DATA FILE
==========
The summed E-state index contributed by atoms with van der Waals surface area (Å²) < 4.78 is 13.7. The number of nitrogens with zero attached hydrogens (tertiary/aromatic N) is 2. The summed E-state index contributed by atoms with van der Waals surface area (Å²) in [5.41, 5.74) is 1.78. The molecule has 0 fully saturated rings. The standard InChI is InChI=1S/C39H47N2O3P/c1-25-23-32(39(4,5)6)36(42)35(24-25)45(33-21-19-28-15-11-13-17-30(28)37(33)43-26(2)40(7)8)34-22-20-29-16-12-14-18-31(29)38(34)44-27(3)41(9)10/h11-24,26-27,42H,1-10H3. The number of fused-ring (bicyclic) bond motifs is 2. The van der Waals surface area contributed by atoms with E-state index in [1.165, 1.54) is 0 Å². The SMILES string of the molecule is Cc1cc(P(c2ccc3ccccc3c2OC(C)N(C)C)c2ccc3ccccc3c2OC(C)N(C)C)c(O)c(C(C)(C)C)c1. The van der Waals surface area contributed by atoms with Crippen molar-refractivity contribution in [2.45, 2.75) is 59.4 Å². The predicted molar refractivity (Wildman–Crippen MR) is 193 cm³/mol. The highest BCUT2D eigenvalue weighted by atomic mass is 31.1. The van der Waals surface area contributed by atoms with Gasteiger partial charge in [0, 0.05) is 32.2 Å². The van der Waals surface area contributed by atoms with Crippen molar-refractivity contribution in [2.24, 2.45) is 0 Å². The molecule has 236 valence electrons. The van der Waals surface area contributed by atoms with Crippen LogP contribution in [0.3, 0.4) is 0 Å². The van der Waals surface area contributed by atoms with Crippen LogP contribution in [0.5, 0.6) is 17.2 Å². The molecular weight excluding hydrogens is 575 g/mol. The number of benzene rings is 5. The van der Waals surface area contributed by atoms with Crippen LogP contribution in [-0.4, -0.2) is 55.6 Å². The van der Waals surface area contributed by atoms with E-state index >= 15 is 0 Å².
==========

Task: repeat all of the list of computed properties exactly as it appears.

The summed E-state index contributed by atoms with van der Waals surface area (Å²) < 4.78 is 13.7. The number of nitrogens with zero attached hydrogens (tertiary/aromatic N) is 2. The summed E-state index contributed by atoms with van der Waals surface area (Å²) in [5.41, 5.74) is 1.78. The molecule has 0 fully saturated rings. The standard InChI is InChI=1S/C39H47N2O3P/c1-25-23-32(39(4,5)6)36(42)35(24-25)45(33-21-19-28-15-11-13-17-30(28)37(33)43-26(2)40(7)8)34-22-20-29-16-12-14-18-31(29)38(34)44-27(3)41(9)10/h11-24,26-27,42H,1-10H3. The number of fused-ring (bicyclic) bond motifs is 2. The van der Waals surface area contributed by atoms with E-state index in [1.165, 1.54) is 0 Å². The SMILES string of the molecule is Cc1cc(P(c2ccc3ccccc3c2OC(C)N(C)C)c2ccc3ccccc3c2OC(C)N(C)C)c(O)c(C(C)(C)C)c1. The van der Waals surface area contributed by atoms with Crippen molar-refractivity contribution in [2.45, 2.75) is 59.4 Å². The predicted molar refractivity (Wildman–Crippen MR) is 193 cm³/mol. The highest BCUT2D eigenvalue weighted by atomic mass is 31.1. The van der Waals surface area contributed by atoms with Gasteiger partial charge in [0, 0.05) is 32.2 Å². The van der Waals surface area contributed by atoms with Crippen molar-refractivity contribution in [2.24, 2.45) is 0 Å². The molecule has 236 valence electrons. The van der Waals surface area contributed by atoms with Crippen LogP contribution in [0.3, 0.4) is 0 Å². The van der Waals surface area contributed by atoms with Crippen LogP contribution in [0.5, 0.6) is 17.2 Å². The molecular weight excluding hydrogens is 575 g/mol. The number of benzene rings is 5. The van der Waals surface area contributed by atoms with Crippen LogP contribution in [-0.4, -0.2) is 55.6 Å². The van der Waals surface area contributed by atoms with E-state index >= 15 is 0 Å².